An interesting quote in their guideline is “…streets used to be different than they are today. Modern ‘improvements’ were not universally embraced when they were first put in place…in the 1920s and 1930s pedestrians had to be trained to cross at intersections and wait at traffic signals.”
Prior to our embracing cars as king, the streets belonged to the pedestrians and cyclists. All Sudburians are pedestrians during their day. Some of us choose to enhance our mobility by using bicycles, or transit, or cars. But in the end, we are pedestrians first. Walking and cycling are healthy activities and good for our environment and our health. Driving is not.
Sudbury has high incidences of high blood pressure and obesity, for which we need to spend millions of dollars to treat. We need to shift focus and spend on preventative solutions, rather than trying to treat the symptoms of skewed lifestyles.
Our Mayor and Councillors need to be visionaries that embrace initiatives that will make our population healthier and happier, our air cleaner, and our neighbourhoods conducive to encouraging people to walk and cycle more. And to start reducing vehicular traffic in the City, which will incur over $26 million dollars in capital road expenditures in 2013, and which causes pollution, congestion and gridlock for all road users.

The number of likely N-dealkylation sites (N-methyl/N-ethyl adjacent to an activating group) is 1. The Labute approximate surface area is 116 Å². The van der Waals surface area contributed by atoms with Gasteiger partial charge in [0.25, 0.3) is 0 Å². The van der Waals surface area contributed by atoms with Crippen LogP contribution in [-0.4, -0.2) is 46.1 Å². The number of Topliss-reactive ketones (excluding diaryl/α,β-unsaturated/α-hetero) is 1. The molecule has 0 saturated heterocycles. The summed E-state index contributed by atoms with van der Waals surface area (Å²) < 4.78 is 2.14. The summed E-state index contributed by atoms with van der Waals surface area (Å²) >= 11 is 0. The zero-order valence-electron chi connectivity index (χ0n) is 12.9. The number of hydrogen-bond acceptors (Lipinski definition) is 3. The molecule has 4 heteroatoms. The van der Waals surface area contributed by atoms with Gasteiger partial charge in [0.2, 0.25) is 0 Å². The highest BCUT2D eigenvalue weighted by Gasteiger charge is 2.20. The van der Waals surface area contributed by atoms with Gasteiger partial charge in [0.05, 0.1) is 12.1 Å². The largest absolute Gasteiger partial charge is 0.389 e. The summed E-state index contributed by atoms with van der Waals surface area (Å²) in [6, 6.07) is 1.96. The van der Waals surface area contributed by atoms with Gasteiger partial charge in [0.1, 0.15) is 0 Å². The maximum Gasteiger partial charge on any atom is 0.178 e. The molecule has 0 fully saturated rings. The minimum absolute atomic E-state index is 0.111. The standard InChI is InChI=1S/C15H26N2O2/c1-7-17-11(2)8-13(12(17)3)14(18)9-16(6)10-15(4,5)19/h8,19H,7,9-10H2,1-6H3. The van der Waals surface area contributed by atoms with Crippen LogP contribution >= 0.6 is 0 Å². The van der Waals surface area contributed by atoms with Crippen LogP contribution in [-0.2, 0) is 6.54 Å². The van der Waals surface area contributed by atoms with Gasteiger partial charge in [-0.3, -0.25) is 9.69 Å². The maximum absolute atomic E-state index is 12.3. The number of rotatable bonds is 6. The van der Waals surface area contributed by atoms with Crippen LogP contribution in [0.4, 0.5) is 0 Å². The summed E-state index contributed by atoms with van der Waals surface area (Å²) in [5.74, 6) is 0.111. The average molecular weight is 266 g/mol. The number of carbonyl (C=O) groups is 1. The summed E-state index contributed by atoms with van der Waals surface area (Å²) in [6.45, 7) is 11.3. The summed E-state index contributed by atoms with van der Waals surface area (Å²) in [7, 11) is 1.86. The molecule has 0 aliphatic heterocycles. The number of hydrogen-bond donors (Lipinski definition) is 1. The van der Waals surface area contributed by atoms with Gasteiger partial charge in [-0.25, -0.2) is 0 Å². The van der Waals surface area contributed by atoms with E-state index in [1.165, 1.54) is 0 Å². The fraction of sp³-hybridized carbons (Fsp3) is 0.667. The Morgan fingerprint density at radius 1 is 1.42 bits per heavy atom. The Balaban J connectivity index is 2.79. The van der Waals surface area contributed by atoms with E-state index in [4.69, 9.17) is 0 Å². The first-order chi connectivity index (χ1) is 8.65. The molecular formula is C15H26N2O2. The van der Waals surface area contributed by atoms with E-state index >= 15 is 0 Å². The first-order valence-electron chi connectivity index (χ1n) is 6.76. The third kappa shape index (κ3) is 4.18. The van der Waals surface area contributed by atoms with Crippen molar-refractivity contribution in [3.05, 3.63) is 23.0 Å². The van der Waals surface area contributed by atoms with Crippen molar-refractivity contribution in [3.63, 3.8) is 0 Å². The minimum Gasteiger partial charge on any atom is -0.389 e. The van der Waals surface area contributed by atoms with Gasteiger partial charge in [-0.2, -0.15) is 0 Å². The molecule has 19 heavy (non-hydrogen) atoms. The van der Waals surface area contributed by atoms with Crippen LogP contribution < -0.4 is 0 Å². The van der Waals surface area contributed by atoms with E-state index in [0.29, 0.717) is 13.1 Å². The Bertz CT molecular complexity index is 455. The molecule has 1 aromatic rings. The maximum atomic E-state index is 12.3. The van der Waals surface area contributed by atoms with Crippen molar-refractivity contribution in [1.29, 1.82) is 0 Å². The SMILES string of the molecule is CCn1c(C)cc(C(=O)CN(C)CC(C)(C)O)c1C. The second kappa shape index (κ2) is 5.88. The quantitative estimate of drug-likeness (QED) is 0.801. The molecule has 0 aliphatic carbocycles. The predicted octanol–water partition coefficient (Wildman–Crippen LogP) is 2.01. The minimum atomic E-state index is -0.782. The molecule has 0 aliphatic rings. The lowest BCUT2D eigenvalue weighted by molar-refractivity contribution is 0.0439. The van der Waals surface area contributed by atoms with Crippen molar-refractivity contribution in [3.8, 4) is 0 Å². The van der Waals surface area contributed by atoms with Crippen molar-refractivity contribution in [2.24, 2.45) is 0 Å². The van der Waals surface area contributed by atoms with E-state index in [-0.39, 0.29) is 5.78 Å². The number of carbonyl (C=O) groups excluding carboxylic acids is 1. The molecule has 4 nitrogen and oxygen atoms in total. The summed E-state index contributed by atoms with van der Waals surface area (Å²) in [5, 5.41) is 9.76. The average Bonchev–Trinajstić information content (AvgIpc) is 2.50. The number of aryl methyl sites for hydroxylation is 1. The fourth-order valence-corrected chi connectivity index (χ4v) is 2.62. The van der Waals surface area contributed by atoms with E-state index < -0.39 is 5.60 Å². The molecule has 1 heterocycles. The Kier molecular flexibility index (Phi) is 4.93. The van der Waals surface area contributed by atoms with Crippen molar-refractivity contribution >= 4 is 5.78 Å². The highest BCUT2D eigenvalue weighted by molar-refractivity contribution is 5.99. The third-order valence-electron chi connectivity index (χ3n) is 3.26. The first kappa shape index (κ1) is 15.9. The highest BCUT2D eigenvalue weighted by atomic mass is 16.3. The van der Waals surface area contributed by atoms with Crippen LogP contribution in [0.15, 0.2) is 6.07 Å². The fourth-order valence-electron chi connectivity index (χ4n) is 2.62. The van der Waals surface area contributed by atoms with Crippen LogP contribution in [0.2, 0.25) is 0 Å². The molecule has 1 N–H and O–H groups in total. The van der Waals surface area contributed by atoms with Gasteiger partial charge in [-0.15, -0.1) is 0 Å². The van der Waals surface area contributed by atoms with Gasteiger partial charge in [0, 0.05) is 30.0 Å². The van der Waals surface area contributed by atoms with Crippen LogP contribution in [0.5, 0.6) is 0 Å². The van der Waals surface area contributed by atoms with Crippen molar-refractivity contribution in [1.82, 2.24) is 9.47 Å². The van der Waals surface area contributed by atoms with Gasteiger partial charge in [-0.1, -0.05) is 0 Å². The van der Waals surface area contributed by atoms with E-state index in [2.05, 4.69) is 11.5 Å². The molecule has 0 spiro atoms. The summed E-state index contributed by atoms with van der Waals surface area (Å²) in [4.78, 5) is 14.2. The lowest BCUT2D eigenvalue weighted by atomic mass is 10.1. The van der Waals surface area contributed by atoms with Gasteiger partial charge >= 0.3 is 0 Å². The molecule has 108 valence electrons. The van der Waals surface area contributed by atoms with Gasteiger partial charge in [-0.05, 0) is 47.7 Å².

We need to switch our priorities and focus on making our streets safer for pedestrians and cyclists by building infrastructure that encourages these activities, by cutting down our travelling speeds, by designing roads that reduce crashes and injuries, and by implementing targets to increase pedestrian, transit, and cycling shares of trips.
Chicago’s document refers to the Three Tenets of Streets Design, namely vehicle speed, minimizing exposure risk, and being able to predict what others will do. “Streets with consistent speed profiles, intersections with predictable signal operations, and lowspeed streets where drivers make eye contact with each other, cyclists and pedestrians are generally safer streets.”
We’ll make our streets safer and our population healthier by implementing a Complete Streets Policy which will ensure that all modes of transportation are evaluated and funded when we design and repair our roads infrastructure.
Please consider sending a letter or email to your Councillor or to the Mayor, asking them to ensure that Complete Streets is adopted as a policy in our Official Plan, and that corresponding implementation guidelines are developed in time to guide the 2014 budget capital road project decisions. Public input sessions on the 2014 budget are slated to start in mid-June; please also consider making a presentation or a written submission.
For more information on Chicago’s implementation, read their policy: Complete Streets Chicago